Herman Van Rompuy said a newly independent state, breaking away from an existing EU member, would be classed as a "third country" and would have to apply using "the known accession procedures".
He was responding to the announcement of an independence referendum in Catalonia.
Labour and Conservative MSPs said his comments "blew away" SNP proposals to fast-track an independent Scotland's EU membership. The Scottish Government insisted the remarks did not apply to Scotland.
The SNP's White Paper on independence argues that in the event of a Yes vote in next year's referendum Scotland would become a full EU member seamlessly, under Article 48 of the Treaty on European Union.
Joining the EU is usually done under a process - sometimes lengthy - detailed in Article 49 of the union's key treaty.
Mr van Rompuy said: "If a part of the territory of a member state ceases to be a part of that state because that territory becomes a new independent state, the treaties will no longer apply to that territory.
"In other words, a new independent state would, by the fact of its independence, become a third country with respect to the Union and the treaties would, from the day of its independence, not apply any more on its territory."
He said any European state could apply to join the EU "according to the known accession procedures" set out in Article 49.
Though asked about Catalonia, he said his remarks were based on general principles. He said he was confident Spain would stay united.
Scottish Labour's external affairs spokeswoman Patricia Ferguson said: "Alex Salmond's position on an independent Scotland's membership of the European Union is no longer tenable.
"The most senior officials in the European Union are contradicting his assertions yet he just sticks his fingers in his ears."
Scots Tory leader Ruth Davidson said: "An independent Scotland wouldn't call the shots in negotiating entry to the EU, nor would it get any special treatment.
"It would join the back of the same queue as every other country. Mr Van Rompuy blows away Alex Salmond's assertion in the White Paper that an Independent Scotland could use a special means of entry."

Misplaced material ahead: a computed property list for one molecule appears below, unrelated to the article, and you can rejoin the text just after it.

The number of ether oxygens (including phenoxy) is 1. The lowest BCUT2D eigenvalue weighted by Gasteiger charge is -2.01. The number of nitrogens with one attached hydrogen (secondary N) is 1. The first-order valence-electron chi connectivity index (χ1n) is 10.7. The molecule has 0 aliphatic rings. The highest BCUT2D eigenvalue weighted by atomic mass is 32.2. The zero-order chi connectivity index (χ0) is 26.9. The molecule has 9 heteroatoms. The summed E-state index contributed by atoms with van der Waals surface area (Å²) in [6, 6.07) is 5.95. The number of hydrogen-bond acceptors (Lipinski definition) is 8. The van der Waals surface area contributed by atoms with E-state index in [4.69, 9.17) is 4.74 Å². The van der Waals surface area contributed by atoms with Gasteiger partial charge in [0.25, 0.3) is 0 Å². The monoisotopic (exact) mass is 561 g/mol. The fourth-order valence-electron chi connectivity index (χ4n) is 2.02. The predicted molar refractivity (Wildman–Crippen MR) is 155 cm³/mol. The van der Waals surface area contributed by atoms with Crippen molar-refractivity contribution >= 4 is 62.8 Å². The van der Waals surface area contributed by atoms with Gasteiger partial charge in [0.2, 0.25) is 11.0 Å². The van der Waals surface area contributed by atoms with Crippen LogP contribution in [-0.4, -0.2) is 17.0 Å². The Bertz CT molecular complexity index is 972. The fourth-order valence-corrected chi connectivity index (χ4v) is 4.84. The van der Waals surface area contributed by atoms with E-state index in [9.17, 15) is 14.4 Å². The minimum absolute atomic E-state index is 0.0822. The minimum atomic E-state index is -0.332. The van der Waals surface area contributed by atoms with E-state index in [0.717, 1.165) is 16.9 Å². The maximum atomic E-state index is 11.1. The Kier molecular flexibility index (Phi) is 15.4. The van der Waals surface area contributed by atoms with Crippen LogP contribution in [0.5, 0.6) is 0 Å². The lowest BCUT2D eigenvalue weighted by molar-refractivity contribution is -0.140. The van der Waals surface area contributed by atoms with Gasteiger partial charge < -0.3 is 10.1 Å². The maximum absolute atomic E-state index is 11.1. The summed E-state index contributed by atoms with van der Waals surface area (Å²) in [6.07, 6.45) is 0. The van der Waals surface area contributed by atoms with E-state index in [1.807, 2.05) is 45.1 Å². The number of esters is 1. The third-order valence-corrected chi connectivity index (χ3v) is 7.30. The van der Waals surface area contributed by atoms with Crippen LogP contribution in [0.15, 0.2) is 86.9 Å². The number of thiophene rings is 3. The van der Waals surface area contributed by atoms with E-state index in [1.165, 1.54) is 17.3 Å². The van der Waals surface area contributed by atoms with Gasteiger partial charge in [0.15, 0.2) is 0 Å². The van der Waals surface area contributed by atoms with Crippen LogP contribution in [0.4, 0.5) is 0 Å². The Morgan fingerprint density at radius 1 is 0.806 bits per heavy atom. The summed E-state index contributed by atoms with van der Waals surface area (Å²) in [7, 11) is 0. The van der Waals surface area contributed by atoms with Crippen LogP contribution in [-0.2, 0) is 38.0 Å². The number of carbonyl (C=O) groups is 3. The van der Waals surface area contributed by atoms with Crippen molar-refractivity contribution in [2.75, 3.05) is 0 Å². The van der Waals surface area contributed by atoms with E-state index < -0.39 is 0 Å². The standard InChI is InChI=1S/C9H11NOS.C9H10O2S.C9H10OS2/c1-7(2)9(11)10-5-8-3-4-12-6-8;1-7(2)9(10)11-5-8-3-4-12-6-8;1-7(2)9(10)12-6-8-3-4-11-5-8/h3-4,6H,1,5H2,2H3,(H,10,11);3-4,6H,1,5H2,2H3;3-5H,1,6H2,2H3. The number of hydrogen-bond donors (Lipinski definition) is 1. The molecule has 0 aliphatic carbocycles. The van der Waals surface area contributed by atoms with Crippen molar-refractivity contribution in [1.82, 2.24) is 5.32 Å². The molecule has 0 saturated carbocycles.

Mr Van Rompuy's comments echo those of European Commission President Jose Manuel Barroso, who said a newly independent state would be treated as a "third country".
Efforts to establish beyond doubt if the Scottish Government's fast-track plan for EU membership would be acceptable to Brussels have reached stalemate.
The Scottish Government has refused to approach Brussels for clarification after the EU said it could only offer a formal legal opinion to the UK Government as member state.
The UK Government has rejected Mr Salmond's call for a joint approach, saying it cannot pre-negotiate Scottish independence. Officials have, however, described the Scottish Government's plan as a "novel" interpretation of EU law.
A Scottish Government spokesman said: "These comments are clearly and explicitly about the situation in Spain and Catalonia - not about Scotland, where the constitutional circumstances are very different, as enshrined in the Edinburgh Agreement.
"It is clear is that Scotland can negotiate the specific terms of independent membership of the European Union from within the EU, in the 18-month period between a vote for independence and independence day itself."
He said the position was backed by international experts and endorsed by the European Commission in correspondence.